Public Health & Safety
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Great Lakes Council carries out a wide range of inspections to ensure food sold to the public is safe to eat. The aims of our inspections are to:
- make sure food is made and handled hygienically and will be safe to eat;
- minimise the risk of food poisoning;
- make sure staff who prepare, handle and sell food have the right skills and knowledge of food safety and hygiene to prevent food borne illness;
- assess the business premises and the condition of equipment and appliances to ensure compliance with relevant requirements;
- look at personal hygiene practices.
Scores on Doors
Great Lakes Council and the NSW Food Authority have joined forces to start the NSW Scores on Doors program. The hygiene rating program will help consumers make informed choices on where to eat or shop for food.
Council's Environmental Heath Officers already undertake food inspections to ensure compliance and, as routine inspections are completed, eligible food premises receive a hygiene and food safety rating along with a green and purple display certificate giving a 3, 4, or 5 star rating. These ratings give you an idea of what's going on in the kitchen, or behind closed doors.
The Scores on Doors program is relatively new to the area. Scores on Doors ratings recognise businesses with the highest food safety standards and also encourages others to improve.
So, keep an eye out for the green and purple certificates in the Great Lakes and enjoy dining with confidence.
For further information on the Scores on Doors program, please visit the NSW Food Authority website.
Buying a Food Business?
If you are considering buying an existing food business, we recommend you get a pre-purchase inspection.
For more information, the NSW Food Authority website is the best place to go.
You will need to supply Council with a notification for a temporary food stall form. This can be downloaded below.
Stall set-up and design must comply with NSW Guidelines for Temporary Food Events, and you will need to attach a drawn plan of the stall and specify how food products & preparation will be protected.
Any food handlers must have appropriate training skills and knowledge in food safety as required. You will need to supply us with copies of the relevant certification with the completed form.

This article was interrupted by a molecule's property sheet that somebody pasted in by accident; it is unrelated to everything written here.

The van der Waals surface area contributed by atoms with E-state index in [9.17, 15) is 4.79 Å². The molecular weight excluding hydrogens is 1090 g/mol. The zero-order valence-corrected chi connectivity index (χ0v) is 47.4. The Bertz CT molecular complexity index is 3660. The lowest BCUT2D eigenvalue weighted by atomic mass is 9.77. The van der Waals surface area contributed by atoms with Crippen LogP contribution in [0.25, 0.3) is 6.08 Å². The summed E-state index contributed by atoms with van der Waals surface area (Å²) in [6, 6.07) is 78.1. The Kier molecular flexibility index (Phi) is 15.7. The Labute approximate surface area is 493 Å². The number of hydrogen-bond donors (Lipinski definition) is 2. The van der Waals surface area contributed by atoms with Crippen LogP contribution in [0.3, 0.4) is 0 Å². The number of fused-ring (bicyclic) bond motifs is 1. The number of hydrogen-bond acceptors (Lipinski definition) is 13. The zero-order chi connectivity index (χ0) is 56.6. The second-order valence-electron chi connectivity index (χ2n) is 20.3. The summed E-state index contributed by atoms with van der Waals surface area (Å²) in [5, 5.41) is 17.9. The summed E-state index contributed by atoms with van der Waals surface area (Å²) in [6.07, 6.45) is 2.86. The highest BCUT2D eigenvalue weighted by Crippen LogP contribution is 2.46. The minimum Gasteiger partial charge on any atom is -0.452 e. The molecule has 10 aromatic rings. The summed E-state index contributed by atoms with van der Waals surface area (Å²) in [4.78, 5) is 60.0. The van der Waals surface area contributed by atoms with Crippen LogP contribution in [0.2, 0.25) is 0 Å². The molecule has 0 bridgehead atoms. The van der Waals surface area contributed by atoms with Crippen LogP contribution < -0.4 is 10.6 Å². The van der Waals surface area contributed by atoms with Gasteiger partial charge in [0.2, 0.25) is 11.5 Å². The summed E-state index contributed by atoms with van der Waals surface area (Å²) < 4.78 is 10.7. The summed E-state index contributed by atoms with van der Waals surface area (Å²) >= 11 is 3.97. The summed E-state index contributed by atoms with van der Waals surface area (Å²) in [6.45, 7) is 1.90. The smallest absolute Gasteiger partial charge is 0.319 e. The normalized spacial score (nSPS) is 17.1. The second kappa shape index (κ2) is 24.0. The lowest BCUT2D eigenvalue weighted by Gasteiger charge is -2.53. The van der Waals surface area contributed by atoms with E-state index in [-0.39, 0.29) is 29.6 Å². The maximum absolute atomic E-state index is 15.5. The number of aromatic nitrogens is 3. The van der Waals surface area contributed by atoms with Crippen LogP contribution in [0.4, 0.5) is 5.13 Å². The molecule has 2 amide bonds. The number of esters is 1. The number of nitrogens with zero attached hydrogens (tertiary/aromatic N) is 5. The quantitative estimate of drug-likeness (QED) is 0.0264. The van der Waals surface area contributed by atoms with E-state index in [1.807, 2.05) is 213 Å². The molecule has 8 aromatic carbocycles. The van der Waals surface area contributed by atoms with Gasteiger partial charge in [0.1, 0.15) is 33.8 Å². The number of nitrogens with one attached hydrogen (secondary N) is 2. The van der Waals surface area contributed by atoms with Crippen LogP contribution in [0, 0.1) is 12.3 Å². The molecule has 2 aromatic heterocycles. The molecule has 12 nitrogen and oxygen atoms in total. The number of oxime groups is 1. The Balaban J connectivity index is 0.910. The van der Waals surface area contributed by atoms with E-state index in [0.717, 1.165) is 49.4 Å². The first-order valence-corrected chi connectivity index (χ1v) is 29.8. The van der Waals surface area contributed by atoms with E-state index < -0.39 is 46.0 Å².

Completed forms should be submitted at a MidCoast Council office or emailed to email@example.com
Public pools and spas can represent a major public health risk if not constructed, maintained or managed correctly. It's important to have access to current and reliable information. Both drowning and microbial infections are of major concern.
If you have a pool or spa which is available for public use, or is used by staff, either free of charge or by payment, then it is subject to legislation. Visit the NSW Health website for further detailed information and a clear definition of what constitutes a "public" pool and spa.
All hairdressing salons and barber shops must be registered with their local council. Council's Environmental Health Officers are also empowered to carry out inspections on these businesses.
Hygiene standards need to be maintained and premises need to be suitably equipped. For full information on the relevant guidelines, you should visit the NSW Health Department page on Hairdressing and Barbers. The aims of Public Health Act 2010 and Public Health Regulation 2012 are to minimise the risk of diseases being transmitted and to promote safe work environments.
This term applies to any business that uses needles that puncture the skin. It includes tattoo parlours, acupuncture, beauty treatments and piercing.
Operators of these businesses must notify Council of their names, the address of any premises where procedures involving skin penetration take place, and exactly what procedures are carried out. You can use the NSW Health form available here.
NSW Health has a page dedicated to the Skin Penetration Industry that includes relevant factsheets based on the Public Health (Skin Penetration) Regulation 2000.
There is a potential health risk with any open water cooling system. Bacteria can breed in the water of a cooling system, with hazardous consequences.
Legal requirements for water cooling systems are available in the Public Health Act 2010, Public Health Regulation 2012 and also in the Australian Standards AS3666 Parts 1 to 3.
Fact sheets are available on the following subjects:
If you operate a business that uses rainwater for food preparation or as drinking water that can be consumed by the public, you need to ensure that maintenance and testing requirements are met.
The storage and collection of rainwater must be through a well maintained tank and roof catchment system.
An unusual taste or smell may indicate the water is not suitable for drinking. The main causes of rainwater pollution include:
- Dead animals or animal droppings;
- Sediment, slime or algae in tank or pipes;
- Decaying vegetation in guttering;
- Pollen or dangerous plant material;
- Smoke, ash or traffic emissions;
- Roof material - including asbestos, lead, treated timber and paint.
For further information regarding the use of rainwater tanks see:
Fact Sheet Rainwater Tanks(PDF, 37KB) NSW Health Website